The final analysis revisits the goals of the campaign and argues that fiduciary law can accommodate environmental, social, and governance concerns. Those seeking to “green” the endowments are more likely to succeed if they frame their arguments and methods as consistent with fiduciary duty and endowment finance. Ultimately, however, such accommodation will fail to satisfy some campaigners. Those seeking radical political and socioeconomic reform through the divestment movement are unlikely to find it in the realm of endowment management.

From Independence Hall to the Strip Mall: Applying Cost-Benefit Analysis to Historic Preservation

Alexander Kazam

Over the past fifty years, hundreds of municipalities across the country have enacted historic preservation laws—ordinances that regulate the alteration and demolition of buildings deemed historically or aesthetically significant. Recently, however, preservation has become pervasive, freezing the development of vast neighborhoods filled with undistinguished buildings. Local preservation commissions tend to focus on the benefits of saving old buildings rather than the costs. This Article encourages local governments to consider costs, and proposes adapting the federal model of agency cost-benefit analysis to historic preservation.

The National Historic Preservation Act at Fifty: Surveying the Forest Service Experience

Jess R. Phelps

Milestone anniversaries provide a unique opportunity for reflection. Enacted in 1966, the National Historic Preservation Act fundamentally transformed the field of historic preservation—particularly at the federal level. This Article explores the evolution of National Historic Preservation Act compliance from an agency perspective and provides a comprehensive survey of all appellate litigation involving the United States Forest Service. To this end, this Article profiles litigation trends and how cultural resource management practices have been shaped by the courts over the past five decades. Ultimately, an understanding of how cultural resource management has evolved as historic preservation has become more inclusive is critical to thinking about how to address future challenges.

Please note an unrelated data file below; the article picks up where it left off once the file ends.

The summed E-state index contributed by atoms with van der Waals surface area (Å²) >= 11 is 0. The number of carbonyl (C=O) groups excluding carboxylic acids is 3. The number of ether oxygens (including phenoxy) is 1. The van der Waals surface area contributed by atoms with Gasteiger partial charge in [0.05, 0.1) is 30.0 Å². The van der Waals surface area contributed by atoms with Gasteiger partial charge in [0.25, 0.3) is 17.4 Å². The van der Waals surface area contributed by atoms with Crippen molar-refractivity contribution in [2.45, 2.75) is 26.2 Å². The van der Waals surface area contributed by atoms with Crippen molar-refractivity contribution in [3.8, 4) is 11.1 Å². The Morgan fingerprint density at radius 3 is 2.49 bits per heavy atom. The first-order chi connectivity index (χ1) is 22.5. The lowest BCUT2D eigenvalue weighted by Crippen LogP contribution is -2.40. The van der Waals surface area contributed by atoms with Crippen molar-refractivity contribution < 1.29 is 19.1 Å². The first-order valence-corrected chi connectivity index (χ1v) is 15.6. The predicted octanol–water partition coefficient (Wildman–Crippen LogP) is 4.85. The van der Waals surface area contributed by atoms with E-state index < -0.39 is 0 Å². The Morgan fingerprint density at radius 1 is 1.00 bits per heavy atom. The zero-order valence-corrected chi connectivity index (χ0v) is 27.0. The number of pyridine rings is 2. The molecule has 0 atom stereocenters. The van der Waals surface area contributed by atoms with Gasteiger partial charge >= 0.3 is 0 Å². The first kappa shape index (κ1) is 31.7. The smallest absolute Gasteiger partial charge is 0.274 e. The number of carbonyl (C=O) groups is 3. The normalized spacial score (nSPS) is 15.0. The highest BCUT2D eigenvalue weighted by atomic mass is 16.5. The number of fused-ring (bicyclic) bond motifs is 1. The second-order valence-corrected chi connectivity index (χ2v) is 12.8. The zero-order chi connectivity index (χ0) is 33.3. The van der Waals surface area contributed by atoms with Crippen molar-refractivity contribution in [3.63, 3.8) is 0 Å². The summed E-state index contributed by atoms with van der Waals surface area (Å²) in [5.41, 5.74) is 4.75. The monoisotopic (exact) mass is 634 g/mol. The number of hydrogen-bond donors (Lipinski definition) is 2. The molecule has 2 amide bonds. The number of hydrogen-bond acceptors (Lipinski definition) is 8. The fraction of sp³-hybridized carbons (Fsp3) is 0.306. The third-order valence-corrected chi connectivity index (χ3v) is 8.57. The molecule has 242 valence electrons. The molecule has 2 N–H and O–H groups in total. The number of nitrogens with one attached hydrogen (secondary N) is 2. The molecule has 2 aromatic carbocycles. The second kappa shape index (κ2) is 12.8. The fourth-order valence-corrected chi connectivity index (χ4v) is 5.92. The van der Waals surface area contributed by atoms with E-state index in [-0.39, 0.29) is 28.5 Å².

Overdrafting Oregon: The Case Against Groundwater Mining

Souvanny Miller

People in the western United States rely on groundwater for agricultural, domestic, and conservation uses. Achieving balance among these often-competing interests is largely left to state legislatures and agencies. Oregon regulates groundwater according to a permit system based on prior appropriation. In some groundwater-dependent areas of the state, wells are drying up, and stream-levels and water tables are dropping. Oregon’s aquifers are at risk of overdraft. Still Oregon’s Water Resources Department has been approving new-use permits, allowing additional groundwater withdrawals, when it does not have sufficient information to determine that water is available. This Comment analyzes Oregon’s governing statutes and regulations, and concludes that Oregon law prohibits groundwater mining and that Department’s policy runs afoul of that prohibition. Comparing Oregon’s groundwater law to other western states’ law, the Article suggests that Oregon’s legislature or the Water Resources Department should incorporate groundwater management mechanisms from these states to better enforce Oregon’s groundwater mining prohibition.

Environmental Law Review